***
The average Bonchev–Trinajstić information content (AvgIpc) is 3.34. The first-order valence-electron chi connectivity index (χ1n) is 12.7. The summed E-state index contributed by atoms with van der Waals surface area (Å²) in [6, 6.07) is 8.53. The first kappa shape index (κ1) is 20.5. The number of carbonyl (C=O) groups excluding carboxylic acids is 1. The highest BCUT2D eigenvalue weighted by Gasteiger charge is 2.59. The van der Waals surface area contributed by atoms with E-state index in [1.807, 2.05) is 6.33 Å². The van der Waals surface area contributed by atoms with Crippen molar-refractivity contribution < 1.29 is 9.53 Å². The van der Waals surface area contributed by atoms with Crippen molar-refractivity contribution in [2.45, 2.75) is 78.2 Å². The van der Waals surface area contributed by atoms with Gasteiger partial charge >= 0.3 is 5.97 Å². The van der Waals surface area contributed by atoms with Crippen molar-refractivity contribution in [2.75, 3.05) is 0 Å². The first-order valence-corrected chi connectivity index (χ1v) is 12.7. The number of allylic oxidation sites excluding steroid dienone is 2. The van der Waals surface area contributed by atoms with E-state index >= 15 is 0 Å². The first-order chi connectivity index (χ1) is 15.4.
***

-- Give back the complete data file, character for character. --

The average Bonchev–Trinajstić information content (AvgIpc) is 3.34. The first-order valence-electron chi connectivity index (χ1n) is 12.7. The summed E-state index contributed by atoms with van der Waals surface area (Å²) in [6, 6.07) is 8.53. The first kappa shape index (κ1) is 20.5. The number of carbonyl (C=O) groups excluding carboxylic acids is 1. The highest BCUT2D eigenvalue weighted by Gasteiger charge is 2.59. The van der Waals surface area contributed by atoms with E-state index in [1.807, 2.05) is 6.33 Å². The van der Waals surface area contributed by atoms with Crippen molar-refractivity contribution < 1.29 is 9.53 Å². The van der Waals surface area contributed by atoms with Crippen molar-refractivity contribution in [2.45, 2.75) is 78.2 Å². The van der Waals surface area contributed by atoms with Gasteiger partial charge >= 0.3 is 5.97 Å². The van der Waals surface area contributed by atoms with Crippen molar-refractivity contribution in [2.75, 3.05) is 0 Å². The first-order valence-corrected chi connectivity index (χ1v) is 12.7. The number of allylic oxidation sites excluding steroid dienone is 2. The van der Waals surface area contributed by atoms with E-state index >= 15 is 0 Å². The first-order chi connectivity index (χ1) is 15.4.